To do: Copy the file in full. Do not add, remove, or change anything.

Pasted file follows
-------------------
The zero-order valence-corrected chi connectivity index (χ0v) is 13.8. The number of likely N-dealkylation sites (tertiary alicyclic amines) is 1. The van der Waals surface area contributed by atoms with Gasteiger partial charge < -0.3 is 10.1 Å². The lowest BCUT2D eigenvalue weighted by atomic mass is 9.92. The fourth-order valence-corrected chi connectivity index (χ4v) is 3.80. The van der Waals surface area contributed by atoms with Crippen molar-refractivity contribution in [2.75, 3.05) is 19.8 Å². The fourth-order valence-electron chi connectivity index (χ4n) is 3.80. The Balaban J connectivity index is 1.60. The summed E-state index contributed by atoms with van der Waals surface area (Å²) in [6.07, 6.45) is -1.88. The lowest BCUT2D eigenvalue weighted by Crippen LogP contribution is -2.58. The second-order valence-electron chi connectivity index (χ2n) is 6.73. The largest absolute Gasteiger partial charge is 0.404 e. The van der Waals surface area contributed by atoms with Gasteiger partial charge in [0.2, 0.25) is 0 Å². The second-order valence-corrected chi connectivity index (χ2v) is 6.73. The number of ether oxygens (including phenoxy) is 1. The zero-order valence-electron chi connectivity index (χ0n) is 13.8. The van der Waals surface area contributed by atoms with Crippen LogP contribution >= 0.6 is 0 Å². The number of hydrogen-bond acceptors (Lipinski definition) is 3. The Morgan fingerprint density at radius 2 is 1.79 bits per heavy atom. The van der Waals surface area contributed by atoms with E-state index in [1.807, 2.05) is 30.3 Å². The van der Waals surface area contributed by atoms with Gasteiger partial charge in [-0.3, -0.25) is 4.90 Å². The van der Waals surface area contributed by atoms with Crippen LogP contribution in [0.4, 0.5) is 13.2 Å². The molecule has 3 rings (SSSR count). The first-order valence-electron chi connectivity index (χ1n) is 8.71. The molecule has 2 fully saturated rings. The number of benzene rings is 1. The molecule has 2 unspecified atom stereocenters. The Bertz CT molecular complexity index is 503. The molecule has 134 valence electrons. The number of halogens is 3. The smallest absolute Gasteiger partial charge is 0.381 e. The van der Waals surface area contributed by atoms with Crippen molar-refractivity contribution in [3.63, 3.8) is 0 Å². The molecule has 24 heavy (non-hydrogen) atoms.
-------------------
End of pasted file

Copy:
The zero-order valence-corrected chi connectivity index (χ0v) is 13.8. The number of likely N-dealkylation sites (tertiary alicyclic amines) is 1. The van der Waals surface area contributed by atoms with Gasteiger partial charge < -0.3 is 10.1 Å². The lowest BCUT2D eigenvalue weighted by atomic mass is 9.92. The fourth-order valence-corrected chi connectivity index (χ4v) is 3.80. The van der Waals surface area contributed by atoms with Crippen molar-refractivity contribution in [2.75, 3.05) is 19.8 Å². The fourth-order valence-electron chi connectivity index (χ4n) is 3.80. The Balaban J connectivity index is 1.60. The summed E-state index contributed by atoms with van der Waals surface area (Å²) in [6.07, 6.45) is -1.88. The lowest BCUT2D eigenvalue weighted by Crippen LogP contribution is -2.58. The second-order valence-electron chi connectivity index (χ2n) is 6.73. The largest absolute Gasteiger partial charge is 0.404 e. The van der Waals surface area contributed by atoms with Gasteiger partial charge in [0.2, 0.25) is 0 Å². The second-order valence-corrected chi connectivity index (χ2v) is 6.73. The number of ether oxygens (including phenoxy) is 1. The zero-order valence-electron chi connectivity index (χ0n) is 13.8. The van der Waals surface area contributed by atoms with Crippen LogP contribution >= 0.6 is 0 Å². The number of hydrogen-bond acceptors (Lipinski definition) is 3. The Morgan fingerprint density at radius 2 is 1.79 bits per heavy atom. The van der Waals surface area contributed by atoms with E-state index in [1.807, 2.05) is 30.3 Å². The van der Waals surface area contributed by atoms with Gasteiger partial charge in [-0.3, -0.25) is 4.90 Å². The van der Waals surface area contributed by atoms with Crippen LogP contribution in [0.4, 0.5) is 13.2 Å². The molecule has 3 rings (SSSR count). The first-order valence-electron chi connectivity index (χ1n) is 8.71. The molecule has 2 fully saturated rings. The number of benzene rings is 1. The molecule has 2 unspecified atom stereocenters. The Bertz CT molecular complexity index is 503. The molecule has 134 valence electrons. The number of halogens is 3. The smallest absolute Gasteiger partial charge is 0.381 e. The van der Waals surface area contributed by atoms with Crippen molar-refractivity contribution in [3.63, 3.8) is 0 Å². The molecule has 24 heavy (non-hydrogen) atoms.